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Government leaders and economic elites in Industrial Growth Societies continue to push for endless economic growth and development. Consumerism in the industrial world is now both a way of life and an addiction. New Age visions promote megatechnology solutions to economic and environmental ills, and propose massive high-tech global management and development schemes for the biosphere.
Third World countries are now entering global markets and trying to become First World countries by destroying their ecosystems and wild species as they emulate the industrial and consumer patterns of the ecologically destructive unsustainable First World.
The leading ecotheologian Thomas Berry claimed that modern people "just don't get it. They don't comprehend how deeply rooted it is, the crisis that confronts us!... the order and magnitude of the present catastrophic situation is... so enormous, so widespread, and we don't know what we are doing." Berry further claims that reconciliation between [the developers and the ecologists] is especially difficult because the commercial-industrial powers have so overwhelmed the natural world in these past two centuries that there is, to the ecologist, no question of further adaptation of natural systems to the human.
Total Dysfunctioning Of The Planet
The oppression of the natural world by the plundering of the industrial powers has so endangered the basic functioning of natural forces that we are already on the verge of total dysfunctioning of the planet. We cannot mediate the situation as though there were presently some minimal balance already existing that could be slightly modified so that a general balance could come into being.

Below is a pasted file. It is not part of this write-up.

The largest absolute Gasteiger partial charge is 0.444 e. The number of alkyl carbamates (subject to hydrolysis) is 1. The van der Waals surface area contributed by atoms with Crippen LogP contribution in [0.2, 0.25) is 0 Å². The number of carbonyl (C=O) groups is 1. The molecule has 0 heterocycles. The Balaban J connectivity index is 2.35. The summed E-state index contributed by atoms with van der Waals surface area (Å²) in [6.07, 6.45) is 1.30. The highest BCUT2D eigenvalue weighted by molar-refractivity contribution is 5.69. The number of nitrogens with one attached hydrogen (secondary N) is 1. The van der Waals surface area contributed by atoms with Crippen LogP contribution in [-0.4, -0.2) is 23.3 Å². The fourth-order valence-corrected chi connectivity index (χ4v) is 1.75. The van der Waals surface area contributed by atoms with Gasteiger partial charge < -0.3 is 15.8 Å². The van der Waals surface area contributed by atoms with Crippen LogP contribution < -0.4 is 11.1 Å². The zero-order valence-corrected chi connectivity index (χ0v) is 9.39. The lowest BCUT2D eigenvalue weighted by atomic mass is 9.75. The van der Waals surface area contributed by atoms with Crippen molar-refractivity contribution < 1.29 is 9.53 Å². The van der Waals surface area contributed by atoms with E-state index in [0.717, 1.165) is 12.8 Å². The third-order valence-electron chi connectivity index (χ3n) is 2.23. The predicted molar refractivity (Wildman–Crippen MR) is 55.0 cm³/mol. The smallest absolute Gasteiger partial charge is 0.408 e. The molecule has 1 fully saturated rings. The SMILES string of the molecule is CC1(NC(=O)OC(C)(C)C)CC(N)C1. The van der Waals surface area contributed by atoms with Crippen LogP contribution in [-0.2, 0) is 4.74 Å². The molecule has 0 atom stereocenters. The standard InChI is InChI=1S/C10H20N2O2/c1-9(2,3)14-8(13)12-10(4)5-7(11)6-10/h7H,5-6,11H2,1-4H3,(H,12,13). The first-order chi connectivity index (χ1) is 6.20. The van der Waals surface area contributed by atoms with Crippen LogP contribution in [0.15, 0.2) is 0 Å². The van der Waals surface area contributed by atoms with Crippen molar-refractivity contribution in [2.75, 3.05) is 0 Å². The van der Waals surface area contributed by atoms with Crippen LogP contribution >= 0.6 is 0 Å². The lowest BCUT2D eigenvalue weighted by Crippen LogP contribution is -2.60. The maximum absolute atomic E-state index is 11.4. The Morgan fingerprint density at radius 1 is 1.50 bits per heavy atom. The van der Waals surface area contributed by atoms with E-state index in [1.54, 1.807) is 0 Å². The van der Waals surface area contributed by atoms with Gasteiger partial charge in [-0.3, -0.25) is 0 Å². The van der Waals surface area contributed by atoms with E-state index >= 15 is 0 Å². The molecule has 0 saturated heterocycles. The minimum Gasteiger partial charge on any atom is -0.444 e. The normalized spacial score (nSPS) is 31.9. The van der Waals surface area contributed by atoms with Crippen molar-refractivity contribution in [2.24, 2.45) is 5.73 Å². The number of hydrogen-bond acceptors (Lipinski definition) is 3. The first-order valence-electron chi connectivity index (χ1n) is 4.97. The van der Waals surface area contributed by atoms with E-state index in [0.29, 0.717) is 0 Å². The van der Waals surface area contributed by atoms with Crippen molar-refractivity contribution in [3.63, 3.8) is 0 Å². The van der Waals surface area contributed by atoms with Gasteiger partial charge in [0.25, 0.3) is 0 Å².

The violence already done to the earth is on a scale beyond all understanding.... The change required by the ecologist is a drastic reduction in the plundering processes of the commercial industrial economy.... Never before has the human community been confronted with a situation that required such a sudden and total change in life style under the threat of a comprehensive degradation of the planet."
Berry is surely correct to point out that the "opposition between the industrial entrepreneur and the ecologist has been both the central human issue and the central earth issue of this late 20th century."
Denial in the Decisive Decade
The 1992 Worldwatch Institute report contained a lead paper by Sandra Postel entitled "Denial in the Decisive Decade". Documenting the continuing exponential deterioration of the world environment -- the greenhouse effect, ozone layer depletion, desertification, exponential human population growth, air and water pollution, the pollution of the world's oceans, loss of topsoil, the continuing loss of ancient forests throughout the world, and the rate of species extinction (which she estimates at 140 per day), Postel claimed that the 1990s was the "decisive decade" to begin to turn things around.
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What we are getting instead is what Thomas Berry calls "microphase solutions to macrophase problems" or, in most cases, no realistic solutions at all. Most people, Postel claimed, are in a psychological state of denial concerning the seriousness and magnitude of the global ecological threat.